European Union regulators on Tuesday said they expect to complete a probe by summer into new contracts between dealers and BMW and Audi.

According to Dow Jones Newswires, they also are in the process of making their "final analysis" of Peugeot's sales practices.

The report said both probes stem from a Brussels-imposed reform of how cars should be sold and serviced within the 25-nation EU - regulators have ordered car companies to allow dealers to sell different brands from the same showroom and to split their sales and services operations.

Dow Jones noted that, the EU Commission last summer began investigating claims from dealers in Germany and Italy that Volkswagen's upscale Audi division was illegally restricting dealer access to its cars.

At issue is dealers' right to sell different brands of cars in the same showroom, the report added - some dealers have complained BMW and Audi are restricting their ability to do this by imposing "overly strict" criteria on the appearance of showrooms.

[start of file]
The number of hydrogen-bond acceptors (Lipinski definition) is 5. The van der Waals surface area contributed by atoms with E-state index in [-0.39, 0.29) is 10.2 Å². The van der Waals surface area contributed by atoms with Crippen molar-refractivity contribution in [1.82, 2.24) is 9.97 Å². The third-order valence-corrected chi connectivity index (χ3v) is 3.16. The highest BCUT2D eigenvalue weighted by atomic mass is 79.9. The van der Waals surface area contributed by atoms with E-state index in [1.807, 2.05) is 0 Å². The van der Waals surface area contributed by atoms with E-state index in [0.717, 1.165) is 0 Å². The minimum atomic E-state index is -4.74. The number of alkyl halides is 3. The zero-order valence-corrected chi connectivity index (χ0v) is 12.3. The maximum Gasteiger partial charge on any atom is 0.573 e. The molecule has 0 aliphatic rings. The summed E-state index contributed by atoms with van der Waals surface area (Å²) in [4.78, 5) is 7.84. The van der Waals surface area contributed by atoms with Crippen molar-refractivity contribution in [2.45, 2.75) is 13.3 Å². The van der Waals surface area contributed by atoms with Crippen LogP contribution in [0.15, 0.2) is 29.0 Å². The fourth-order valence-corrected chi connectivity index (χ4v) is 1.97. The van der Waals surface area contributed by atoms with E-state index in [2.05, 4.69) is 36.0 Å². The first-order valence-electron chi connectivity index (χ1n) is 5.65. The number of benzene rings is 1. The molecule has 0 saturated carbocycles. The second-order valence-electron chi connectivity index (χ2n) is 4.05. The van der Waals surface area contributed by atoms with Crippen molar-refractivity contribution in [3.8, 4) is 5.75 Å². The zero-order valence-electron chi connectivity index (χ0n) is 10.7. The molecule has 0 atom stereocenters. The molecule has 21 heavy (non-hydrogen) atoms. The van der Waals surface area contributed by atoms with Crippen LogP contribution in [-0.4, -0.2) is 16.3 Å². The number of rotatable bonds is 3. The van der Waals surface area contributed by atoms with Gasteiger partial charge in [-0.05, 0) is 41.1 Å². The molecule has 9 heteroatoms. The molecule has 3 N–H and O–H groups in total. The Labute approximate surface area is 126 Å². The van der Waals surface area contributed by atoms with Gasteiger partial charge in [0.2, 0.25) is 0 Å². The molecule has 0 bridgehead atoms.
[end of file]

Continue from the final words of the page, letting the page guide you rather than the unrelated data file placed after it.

The Commission last summer issued separate charges against Peugeot, accusing it of blocking consumers' access to lower-cost cars, Dow Jones said.

In the Peugeot case, regulators reportedly collected documents at Peugeot offices and dealerships in France, Germany, the Netherlands and Denmark - an attempt to ensure customers in Germany and France, where prices are higher, could buy cars in Denmark and the Netherlands, where prices are lower.

On Tuesday, Dow Jones said,  the regulators said Peugeot represented the last such case under investigation regarding parallel imports - the car companies face the threat of hefty fines if they fail to bring sales practices into line with EU law.

According to Dow Jones, the Commission also on Tuesday said a proposal is being prepared to reduce the differences between each country's car taxes, the major factor in big differences between sticker prices across the continent.

A Commission official declined to provide Dow Jones with further details of the proposal or a time frame - any single European car tax would be hard to implement since unanimous approval of all member states would be required.